The problem is Benning Wentworth

Wentworth was the first colonial governor of New Hampshire (from 1741 to 1766 – Bennington bears his name today). He was a “goombah” of the King, and when New Hampshire was created, the King gave him the west side of the Connecticut River for his boundary, instead of the middle. Thus, New Hampshire owns these bridges.
New Hampshire doesn’t like to spend money on infrastructure, particularly if Vermont will benefit (The Vilas Bridge in Bellows Falls is another victim).
Vermont and NH are supposed to be working out a financial agreement, but I don’t know how it’s doing


Wal Mart Might care.

My observation of the New Hampshire approach to infrastructure is that main roads get the Cadillac treatment.
The NH DPW seems to love clover leafs and elaborate ramp systems. They've moved Rt. 9 east of Keene up to an exposed ridge line at great expense. It may have made the road slightly shorter and straighter, but the amount of hillside that had to be cut away for that shortening was pretty drastic.

On the other hand, when it comes to the secondary highways like the one that connects Rt. 9 to Westmoreland, I agree with your statement. That road appears completely neglected, and many other non-highways seem to be equally unloved.

What would Wal Mart have to say to the state if the Hinsdale bridge was forced to close and shut off a lot of their business? That would be an interesting conversation to eaves drop in on.
Also, the NH state liquor outlet over there would probably have to shut down.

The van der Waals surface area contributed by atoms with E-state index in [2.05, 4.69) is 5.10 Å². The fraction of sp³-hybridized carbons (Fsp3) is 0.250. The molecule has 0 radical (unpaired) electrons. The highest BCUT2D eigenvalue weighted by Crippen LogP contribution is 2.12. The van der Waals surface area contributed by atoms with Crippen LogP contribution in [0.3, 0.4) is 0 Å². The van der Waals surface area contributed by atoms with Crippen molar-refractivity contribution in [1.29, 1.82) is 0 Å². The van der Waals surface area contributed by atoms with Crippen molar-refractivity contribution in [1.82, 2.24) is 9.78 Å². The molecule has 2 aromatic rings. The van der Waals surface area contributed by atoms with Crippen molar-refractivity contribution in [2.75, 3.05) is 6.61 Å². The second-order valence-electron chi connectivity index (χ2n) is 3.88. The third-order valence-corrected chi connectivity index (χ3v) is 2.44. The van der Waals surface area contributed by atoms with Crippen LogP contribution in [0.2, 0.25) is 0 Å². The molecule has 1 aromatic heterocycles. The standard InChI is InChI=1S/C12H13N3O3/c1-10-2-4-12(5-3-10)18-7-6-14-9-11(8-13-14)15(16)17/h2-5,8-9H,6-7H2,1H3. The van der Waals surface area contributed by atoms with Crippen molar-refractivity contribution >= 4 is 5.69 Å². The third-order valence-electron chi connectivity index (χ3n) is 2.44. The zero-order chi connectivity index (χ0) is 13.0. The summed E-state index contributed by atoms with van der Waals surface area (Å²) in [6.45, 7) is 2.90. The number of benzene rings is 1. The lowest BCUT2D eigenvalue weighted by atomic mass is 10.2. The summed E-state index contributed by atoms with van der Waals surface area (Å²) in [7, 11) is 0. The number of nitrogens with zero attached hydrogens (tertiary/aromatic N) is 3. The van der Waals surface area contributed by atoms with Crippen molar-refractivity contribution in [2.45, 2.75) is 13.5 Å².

Do they remember they own it?

Perhaps the aim is to wait for it to collapse before building new.

NH spent money to improve the RT 9 approach into the state, but seems to be dragging its feet with a new route to Hinsdale, which is planned to go in somewhat south of the Marlboro parking lot. There are reports every so often of a new hearing, or delays.

It's probably that most NH legislators don't travel that way, and forget that the bridge exists unless people scream about it.


Route 9

Route 9 is part of a major commercial route that runs in a more-or-less straight line from Cleveland Ohio to Portland Maine: a sort of phantom interstate. It carries significant truck traffic from the Albany NY area (and south) to Northern New England.
It makes sense that NH would spend money on it.
Rt. 119, by any standard, is a local road. A few local small businesses make out. Most of Wal-Mart’s profits wind up in Arkansas. The Track wasn’t making any money. I can’t see the fireworks outlets being there in another few years.
NH has erected a nifty new Liquor Outlet on Rt. 9 which will take a lot of business away from the Hinsdale Road (you won’t have to drive through Brattleboro).
BTW, does anybody think it strange that “Live Free or Die” New Hampshire has “Socialized Alcohol” ?
And another BTW, VT route 119 is the state’s shortest state highway. (It runs from Malfunction Junction to the river.)